The holy Apostle Agabus was endowed with the gift of prophecy. He predicted (Acts 11:27-28) the famine during the reign of the emperor Claudius (41-52), and foretold the suffering of the Apostle Paul at Jerusalem (Acts 21:11). St Agabus preached in many lands, and converted many pagans to Christ.


Apostle Asyncritus, of the Seventy and those with him

Saint Asyncritus was one of the Seventy Apostles chosen by Christ and sent out by Him to preach (Synaxis of the Seventy Apostles: January 4).

St Asyncritus (Rom. 16:14) was bishop in Hyrcania (Asia Minor).


Apostle Rufus of the Seventy and those with him

Saint Rufus was one of the Seventy Apostles chosen by Christ and sent out by Him to preach.

St Rufus, whom the holy Apostle Paul mentions in the Epistle to the Romans (Romans 16:11-15), was bishop of the Greek city of Thebes.

St Rufus is also commemorated on January 4 (The Synaxis of the Seventy Apostles).


Apostle Phlegon of the Seventy and those with him

Saint Phlegon was one of the Seventy Apostles, chosen by Christ and sent out by Him to preach (Synaxis of the Seventy Apostles: January 4). St Phlegon was bishop in the city of Marathon (Thrace).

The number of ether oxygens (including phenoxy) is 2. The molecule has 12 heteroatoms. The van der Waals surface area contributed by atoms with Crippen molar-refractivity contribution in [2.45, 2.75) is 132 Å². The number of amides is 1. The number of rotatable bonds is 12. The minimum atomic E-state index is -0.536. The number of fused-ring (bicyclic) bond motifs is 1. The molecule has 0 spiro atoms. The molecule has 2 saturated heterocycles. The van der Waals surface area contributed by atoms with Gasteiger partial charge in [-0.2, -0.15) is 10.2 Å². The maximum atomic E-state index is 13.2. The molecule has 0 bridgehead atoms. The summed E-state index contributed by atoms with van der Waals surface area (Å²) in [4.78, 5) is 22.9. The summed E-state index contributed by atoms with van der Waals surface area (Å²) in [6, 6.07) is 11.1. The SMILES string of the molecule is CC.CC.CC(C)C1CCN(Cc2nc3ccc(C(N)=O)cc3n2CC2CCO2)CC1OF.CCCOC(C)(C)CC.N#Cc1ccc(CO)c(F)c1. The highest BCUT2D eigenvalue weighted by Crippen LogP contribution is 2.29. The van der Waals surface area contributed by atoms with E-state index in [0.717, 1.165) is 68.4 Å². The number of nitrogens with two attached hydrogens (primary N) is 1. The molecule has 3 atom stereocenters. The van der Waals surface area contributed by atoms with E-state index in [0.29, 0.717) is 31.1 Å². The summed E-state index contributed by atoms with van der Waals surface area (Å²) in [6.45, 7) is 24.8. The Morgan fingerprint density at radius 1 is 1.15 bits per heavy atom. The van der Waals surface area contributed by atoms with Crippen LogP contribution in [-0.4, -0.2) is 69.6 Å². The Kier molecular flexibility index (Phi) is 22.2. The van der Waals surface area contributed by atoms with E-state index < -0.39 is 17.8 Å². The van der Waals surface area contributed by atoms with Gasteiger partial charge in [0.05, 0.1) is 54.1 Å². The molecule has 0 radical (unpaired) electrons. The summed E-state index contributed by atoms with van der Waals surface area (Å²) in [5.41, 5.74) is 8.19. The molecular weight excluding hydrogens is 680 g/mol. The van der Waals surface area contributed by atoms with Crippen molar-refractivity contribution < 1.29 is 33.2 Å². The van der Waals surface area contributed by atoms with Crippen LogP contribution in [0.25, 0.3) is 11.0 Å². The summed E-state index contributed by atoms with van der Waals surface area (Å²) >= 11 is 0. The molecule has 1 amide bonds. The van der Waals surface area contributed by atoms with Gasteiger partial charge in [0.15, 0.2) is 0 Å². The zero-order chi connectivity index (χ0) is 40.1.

Apostle Hermes of the Seventy, and those with him

Saint Hermes was one of the Seventy Apostles chosen by Christ and sent out by Him to preach (Synaxis of the Seventy Apostles: January 4).

St Hermes was bishop in Dalmatia (there is another Apostle of the Seventy by the name of Hermas, who was bishop in the Thracian city of Philippopolis).

All these disciples for their intrepid service to Christ underwent fierce sufferings and were found worthy of a martyr’s crown.


St Niphon the Bishop of Novgorod

Saint Niphon was a monk of the Kiev Caves Monastry, where he struggled in asceticism. In imitation of the Holy Fathers, he uprooted the passions through fasting, vigil, and prayer, and adorned himself with every virtue. He was chosen as Bishop of Novgorod when Bishop John retired to a monastery after twenty-five years of episcopal service. St Niphon was consecrated bishop in Kiev by Metropolitan Michael and other hierarchs.